Is Foodie a Four-Letter Word?
Being a "foodie" has now become taboo
Lately, it seems like calling someone a foodie is tantamount to labeling that person a pretentious, annoying, or even silly bighead.
Even chefs, who are at least partly to blame for foodieism, have started rejecting the word. Most recently, Gabrielle Hamilton, author of Blood, Bones & Butter and the chef-owner of the cultish Prune in the East Village, revealed in an interview: “I'm barely interested [in food]. I mean, I love food. But I don't like to talk about it for very long." She went on to disparage foodies, deeming them a "bummer...it just seems like a population that has misplaced priorities. They're just obsessed with food." The sentiments echoed similar comments she made at a cooking demonstration she led at the De Gustibus cooking school last month to a room full of foodies — her biggest fans, both at the restaurant and bookstore.
Hamilton isn’t the only chef speaking out against foodies. On The Atlantic this week, Sara Jenkins of Porchetta and Porsena in the East Village, explains that she would rather eat at home than in a restaurant any day. She writes:
“I'm perturbed that people have gotten so turned around that they think restaurant food is the best food, and that today's modern, self -aware ‘foodie’ thinks that the highest level of cooking is to cook restaurant-style food in the home. Even in the finest restaurants, restaurant food, while delicious and deserving of its place as entertainment and theater, is really not the best food at all. It's over-sauced and over-salted and over-rich, because the only thing restaurant chefs have to worry about is that the food tastes exquisite on the table.”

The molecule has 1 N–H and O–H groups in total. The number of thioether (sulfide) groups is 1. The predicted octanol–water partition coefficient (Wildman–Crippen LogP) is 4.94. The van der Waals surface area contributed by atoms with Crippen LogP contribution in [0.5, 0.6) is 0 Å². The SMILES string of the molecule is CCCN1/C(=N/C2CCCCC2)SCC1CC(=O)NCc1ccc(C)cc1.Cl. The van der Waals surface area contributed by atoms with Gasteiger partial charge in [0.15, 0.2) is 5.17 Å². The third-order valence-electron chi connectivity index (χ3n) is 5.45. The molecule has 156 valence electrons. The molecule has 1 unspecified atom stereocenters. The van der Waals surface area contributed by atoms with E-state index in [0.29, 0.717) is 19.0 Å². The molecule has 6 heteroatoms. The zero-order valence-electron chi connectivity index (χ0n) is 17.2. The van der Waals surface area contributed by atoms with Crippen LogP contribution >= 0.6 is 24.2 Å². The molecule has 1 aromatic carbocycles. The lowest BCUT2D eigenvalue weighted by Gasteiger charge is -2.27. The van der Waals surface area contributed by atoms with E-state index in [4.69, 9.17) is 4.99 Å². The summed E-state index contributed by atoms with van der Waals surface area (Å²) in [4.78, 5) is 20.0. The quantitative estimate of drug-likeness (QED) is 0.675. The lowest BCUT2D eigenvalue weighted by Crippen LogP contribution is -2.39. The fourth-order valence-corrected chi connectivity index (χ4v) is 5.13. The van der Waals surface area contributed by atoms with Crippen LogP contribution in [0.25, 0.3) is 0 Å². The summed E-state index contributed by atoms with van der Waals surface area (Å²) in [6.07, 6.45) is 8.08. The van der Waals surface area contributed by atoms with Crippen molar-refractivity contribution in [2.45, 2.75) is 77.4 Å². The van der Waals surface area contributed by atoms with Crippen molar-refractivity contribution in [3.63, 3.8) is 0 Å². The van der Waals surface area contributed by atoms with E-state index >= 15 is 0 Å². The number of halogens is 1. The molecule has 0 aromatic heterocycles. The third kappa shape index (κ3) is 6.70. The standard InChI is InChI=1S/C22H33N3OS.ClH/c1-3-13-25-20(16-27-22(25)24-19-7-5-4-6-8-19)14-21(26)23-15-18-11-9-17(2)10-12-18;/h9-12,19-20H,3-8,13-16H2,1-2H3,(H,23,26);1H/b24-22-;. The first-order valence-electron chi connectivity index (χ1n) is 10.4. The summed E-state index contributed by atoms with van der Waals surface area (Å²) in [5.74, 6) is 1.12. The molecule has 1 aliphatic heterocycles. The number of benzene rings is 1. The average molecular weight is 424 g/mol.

And it’s not just professional cooks who have tired of foodies. A recent piece on xojane by a woman who was blown off by a professional pickler in a bar illustrates just how much of a turn-off obsessing over food can be. She rants:
“This is when I started to hate foodies, especially foodie men, who somehow making [sic] even preparing simple foods a macho, one-sided event. If a dude who makes pickles for a living can ask you if you’ve heard of his spicy asparagus with the same sort of smugness as a guy in Williamsburg who asks you if you’ve heard of his band then, women, we are in trouble.”
With celebs like Gwyneth Paltrow and Hugh Jackman proclaiming themselves fanatics of food, foodieism may have jumped the shark. At the very least, you may want to check yourself next time you find yourself bragging about your braising skills.
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